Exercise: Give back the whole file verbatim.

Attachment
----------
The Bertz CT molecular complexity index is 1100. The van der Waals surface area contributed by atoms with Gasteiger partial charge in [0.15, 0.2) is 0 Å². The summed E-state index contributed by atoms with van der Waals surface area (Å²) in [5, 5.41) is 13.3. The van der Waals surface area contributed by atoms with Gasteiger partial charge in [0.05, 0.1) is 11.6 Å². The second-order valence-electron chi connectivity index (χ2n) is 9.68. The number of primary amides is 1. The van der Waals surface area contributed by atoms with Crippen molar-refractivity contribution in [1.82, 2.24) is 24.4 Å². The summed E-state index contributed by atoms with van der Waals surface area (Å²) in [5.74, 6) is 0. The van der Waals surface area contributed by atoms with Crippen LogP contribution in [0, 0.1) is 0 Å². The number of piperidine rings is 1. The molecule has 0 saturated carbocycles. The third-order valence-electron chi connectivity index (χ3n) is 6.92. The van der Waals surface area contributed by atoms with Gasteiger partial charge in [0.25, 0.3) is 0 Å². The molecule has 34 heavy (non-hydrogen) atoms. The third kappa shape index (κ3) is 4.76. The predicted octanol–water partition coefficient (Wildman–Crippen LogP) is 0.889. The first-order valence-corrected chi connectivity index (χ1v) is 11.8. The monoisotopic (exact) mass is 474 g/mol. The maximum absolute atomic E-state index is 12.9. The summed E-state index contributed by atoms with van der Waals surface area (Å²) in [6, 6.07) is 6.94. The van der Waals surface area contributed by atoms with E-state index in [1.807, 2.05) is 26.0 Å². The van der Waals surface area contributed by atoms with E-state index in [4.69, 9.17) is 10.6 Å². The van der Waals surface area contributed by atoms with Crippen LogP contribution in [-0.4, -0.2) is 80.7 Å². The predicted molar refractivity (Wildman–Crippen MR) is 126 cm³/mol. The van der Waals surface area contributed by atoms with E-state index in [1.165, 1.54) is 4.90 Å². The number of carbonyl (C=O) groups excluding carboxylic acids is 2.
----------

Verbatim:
The Bertz CT molecular complexity index is 1100. The van der Waals surface area contributed by atoms with Gasteiger partial charge in [0.15, 0.2) is 0 Å². The summed E-state index contributed by atoms with van der Waals surface area (Å²) in [5, 5.41) is 13.3. The van der Waals surface area contributed by atoms with Gasteiger partial charge in [0.05, 0.1) is 11.6 Å². The second-order valence-electron chi connectivity index (χ2n) is 9.68. The number of primary amides is 1. The van der Waals surface area contributed by atoms with Crippen molar-refractivity contribution in [1.82, 2.24) is 24.4 Å². The summed E-state index contributed by atoms with van der Waals surface area (Å²) in [5.74, 6) is 0. The van der Waals surface area contributed by atoms with Crippen LogP contribution in [0, 0.1) is 0 Å². The number of piperidine rings is 1. The molecule has 0 saturated carbocycles. The third-order valence-electron chi connectivity index (χ3n) is 6.92. The van der Waals surface area contributed by atoms with Gasteiger partial charge in [0.25, 0.3) is 0 Å². The molecule has 34 heavy (non-hydrogen) atoms. The third kappa shape index (κ3) is 4.76. The predicted octanol–water partition coefficient (Wildman–Crippen LogP) is 0.889. The first-order valence-corrected chi connectivity index (χ1v) is 11.8. The monoisotopic (exact) mass is 474 g/mol. The maximum absolute atomic E-state index is 12.9. The summed E-state index contributed by atoms with van der Waals surface area (Å²) in [6, 6.07) is 6.94. The van der Waals surface area contributed by atoms with E-state index in [1.807, 2.05) is 26.0 Å². The van der Waals surface area contributed by atoms with E-state index in [4.69, 9.17) is 10.6 Å². The van der Waals surface area contributed by atoms with Crippen LogP contribution in [-0.4, -0.2) is 80.7 Å². The predicted molar refractivity (Wildman–Crippen MR) is 126 cm³/mol. The van der Waals surface area contributed by atoms with E-state index in [1.165, 1.54) is 4.90 Å². The number of carbonyl (C=O) groups excluding carboxylic acids is 2.